This much we know: It no longer stands for a utopian ideology. If there is one ideology that the party represents, it is the ideology of power. The sole justification for the party’s rule is the imperative to stay in power.
And there we have it. The only purpose of China’s government today is to “stay in power”.
I’m curious. How would Mr. Pei (or you, in fact) describe “the sole justification” for the ideology or the imperative represented by the Republican Party in the US, or the Conservative Parties in Canada, the UK, Australia . . ?
In the entire world, fairy-tales notwithstanding, every government’s main imperative is to maintain power. To argue otherwise is to be terminally naive.
But we don’t like to say these things about our own Western governments. We cloak their “imperative” in tooth-fairy expressions like “the good of the nation” or “the welfare of the people” while the elites and the military-industrial complexes loot our nations blind. Sadly, this is the source of the real ideology.
Nor does the party stand for China’s masses. Despite efforts to broaden its social base and make it more connected with China’s dynamic and diverse society, the party today has evolved into a self-serving, bureaucratized political patronage machine.
China’s governing party doesn’t “stand for China’s masses”.
This would seem to indicate that Mao, Deng, Hu and others, brought more than 400 million Chinese out of poverty only by accident.
Somehow, in their brutal political campaigns to viciously maintain power, they accidentally made all the peasants rich.
Let this be a cautionary lesson to all democracies everywhere. If you put the elites into power and “crack down” on the citizenry, you run a real risk of enriching everybody. Clearly, democracy needs to be rethought.
And I’m sorry to say this, but self-serving political patronage machines were created and refined in the US, not in China. It is the US where lobbying is the major growth industry, where the military and industry, and Israel, have achieved virtually total control of the government.
In 2008, the bankers, in conjunction with the FED, almost destroyed the US financial system, taking much of the world along with them, and as punishment they received more than 6 trillion dollars in total bailouts. If that isn’t a “self-serving political patronage machine”, I can’t imagine what would be.
Why would a presumably intelligent man engage in such hypocrisy and be subject to such amnesia and blindness? Why does Right-Wing Christianity so easily adopt this self-worship that seems inevitably to lead to the worst kind of imperialism?
It is undeniably an elitist party, with more than 70 percent of its members recruited from government officials, the military, college graduates, businessmen and professionals.
On this subject of “elitist parties”, I have a question. If it is such a bad thing to have government members selected from such clearly undesirable categories as “government officials, the military, college graduates, businessmen and professionals”, then where, exactly does Mr. Pei believe we should recruit them?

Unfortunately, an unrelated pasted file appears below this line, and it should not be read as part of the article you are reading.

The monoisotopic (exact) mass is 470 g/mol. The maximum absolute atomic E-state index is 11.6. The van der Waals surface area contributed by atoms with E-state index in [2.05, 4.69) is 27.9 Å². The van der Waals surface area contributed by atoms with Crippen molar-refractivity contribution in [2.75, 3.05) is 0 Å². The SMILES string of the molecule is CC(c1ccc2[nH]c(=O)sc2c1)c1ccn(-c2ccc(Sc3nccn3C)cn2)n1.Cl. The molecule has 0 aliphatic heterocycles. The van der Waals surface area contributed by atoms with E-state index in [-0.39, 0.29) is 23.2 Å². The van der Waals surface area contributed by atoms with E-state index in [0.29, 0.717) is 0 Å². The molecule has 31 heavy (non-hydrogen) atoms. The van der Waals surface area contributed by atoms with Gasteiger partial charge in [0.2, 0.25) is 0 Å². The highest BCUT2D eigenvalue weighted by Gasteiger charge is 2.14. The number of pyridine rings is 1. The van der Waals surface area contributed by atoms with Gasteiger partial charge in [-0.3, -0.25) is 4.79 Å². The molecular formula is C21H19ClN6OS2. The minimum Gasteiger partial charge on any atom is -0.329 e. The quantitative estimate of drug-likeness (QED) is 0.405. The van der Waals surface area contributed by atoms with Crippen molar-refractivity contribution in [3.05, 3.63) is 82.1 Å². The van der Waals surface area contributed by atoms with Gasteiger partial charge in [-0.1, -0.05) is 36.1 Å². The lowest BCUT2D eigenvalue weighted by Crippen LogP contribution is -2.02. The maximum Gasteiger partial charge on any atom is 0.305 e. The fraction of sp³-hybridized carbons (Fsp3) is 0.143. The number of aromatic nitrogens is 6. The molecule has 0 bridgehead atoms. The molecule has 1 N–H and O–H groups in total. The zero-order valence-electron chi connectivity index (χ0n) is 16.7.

The homeless, the uneducated, perhaps? The mental hospitals? Or maybe the Moonies or Scientologists? Maybe the local zoo.
It seems we don’t want any (elitist and snotty) college graduates or other professionals, and the businessmen are surely a curse. And you don’t want anyone with military training, because that could seriously hinder any future colonisation by the West.
Wherever we get these party members, it would seem that being above average in intelligence or ability should justify immediate disqualification.
This man seems to believe we should draw our national leaders from “the common people”, where ignorance and simple-mindedness are treasured virtues. That would explain Sarah Palin’s good chance to become the next “Leader of the Free World” – and commander-in-chief of the world’s largest military. By the way, Sarah, Africa is a continent, not a country.
Mr. Pei is surely correct in his modestly veiled suggestion that a George Bush would be a perfect party member, not only in his not being “elitist” but also quite unencumbered by education or intelligence. Truly in touch with the common man. And oil, especially someone else’s.
Although now that I think about it, the West, in particular the US, might have been better served by having had a few college graduates in its government, especially economists. Maybe even someone who could avoid being “misunderestimated” while trying to pass an IQ test.
Here is an interesting article you may care to read, titled, “The Most Mysterious School in China“. It describes part of the extensive and arduous educational process necessary for those in China who show promise as national leaders. You can read the article Here.
You might care to ask yourself how our Western democracies would fare under such requirements.